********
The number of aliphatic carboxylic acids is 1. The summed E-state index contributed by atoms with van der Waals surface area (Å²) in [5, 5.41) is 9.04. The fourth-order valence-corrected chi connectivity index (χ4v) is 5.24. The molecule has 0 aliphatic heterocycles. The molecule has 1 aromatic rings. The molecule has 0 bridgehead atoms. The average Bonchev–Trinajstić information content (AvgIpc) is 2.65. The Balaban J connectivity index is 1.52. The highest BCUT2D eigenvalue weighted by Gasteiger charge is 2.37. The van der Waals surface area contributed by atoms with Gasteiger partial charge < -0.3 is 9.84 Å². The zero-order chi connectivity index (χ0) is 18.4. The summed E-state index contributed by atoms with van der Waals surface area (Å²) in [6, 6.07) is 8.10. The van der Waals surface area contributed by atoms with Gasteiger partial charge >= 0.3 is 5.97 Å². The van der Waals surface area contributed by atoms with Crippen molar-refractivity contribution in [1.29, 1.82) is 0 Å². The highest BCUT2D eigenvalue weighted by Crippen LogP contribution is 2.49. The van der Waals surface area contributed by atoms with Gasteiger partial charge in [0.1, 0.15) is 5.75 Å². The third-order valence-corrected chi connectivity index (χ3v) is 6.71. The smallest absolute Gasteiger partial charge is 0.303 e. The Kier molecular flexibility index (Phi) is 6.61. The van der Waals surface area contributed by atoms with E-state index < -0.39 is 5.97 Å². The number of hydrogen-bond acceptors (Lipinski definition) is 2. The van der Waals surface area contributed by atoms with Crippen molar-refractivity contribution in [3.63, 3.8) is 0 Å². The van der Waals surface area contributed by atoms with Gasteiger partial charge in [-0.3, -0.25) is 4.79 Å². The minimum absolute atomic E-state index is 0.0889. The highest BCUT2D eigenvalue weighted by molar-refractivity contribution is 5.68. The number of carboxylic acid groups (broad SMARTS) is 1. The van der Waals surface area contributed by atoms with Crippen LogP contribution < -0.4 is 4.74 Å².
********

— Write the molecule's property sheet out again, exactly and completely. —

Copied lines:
The number of aliphatic carboxylic acids is 1. The summed E-state index contributed by atoms with van der Waals surface area (Å²) in [5, 5.41) is 9.04. The fourth-order valence-corrected chi connectivity index (χ4v) is 5.24. The molecule has 0 aliphatic heterocycles. The molecule has 1 aromatic rings. The molecule has 0 bridgehead atoms. The average Bonchev–Trinajstić information content (AvgIpc) is 2.65. The Balaban J connectivity index is 1.52. The highest BCUT2D eigenvalue weighted by Gasteiger charge is 2.37. The van der Waals surface area contributed by atoms with Gasteiger partial charge < -0.3 is 9.84 Å². The zero-order chi connectivity index (χ0) is 18.4. The summed E-state index contributed by atoms with van der Waals surface area (Å²) in [6, 6.07) is 8.10. The van der Waals surface area contributed by atoms with Gasteiger partial charge >= 0.3 is 5.97 Å². The van der Waals surface area contributed by atoms with Crippen molar-refractivity contribution in [1.29, 1.82) is 0 Å². The highest BCUT2D eigenvalue weighted by Crippen LogP contribution is 2.49. The van der Waals surface area contributed by atoms with Gasteiger partial charge in [0.1, 0.15) is 5.75 Å². The third-order valence-corrected chi connectivity index (χ3v) is 6.71. The smallest absolute Gasteiger partial charge is 0.303 e. The Kier molecular flexibility index (Phi) is 6.61. The van der Waals surface area contributed by atoms with E-state index < -0.39 is 5.97 Å². The number of hydrogen-bond acceptors (Lipinski definition) is 2. The van der Waals surface area contributed by atoms with Crippen molar-refractivity contribution in [3.63, 3.8) is 0 Å². The van der Waals surface area contributed by atoms with Gasteiger partial charge in [-0.3, -0.25) is 4.79 Å². The minimum absolute atomic E-state index is 0.0889. The highest BCUT2D eigenvalue weighted by molar-refractivity contribution is 5.68. The number of carboxylic acid groups (broad SMARTS) is 1. The van der Waals surface area contributed by atoms with Crippen LogP contribution < -0.4 is 4.74 Å².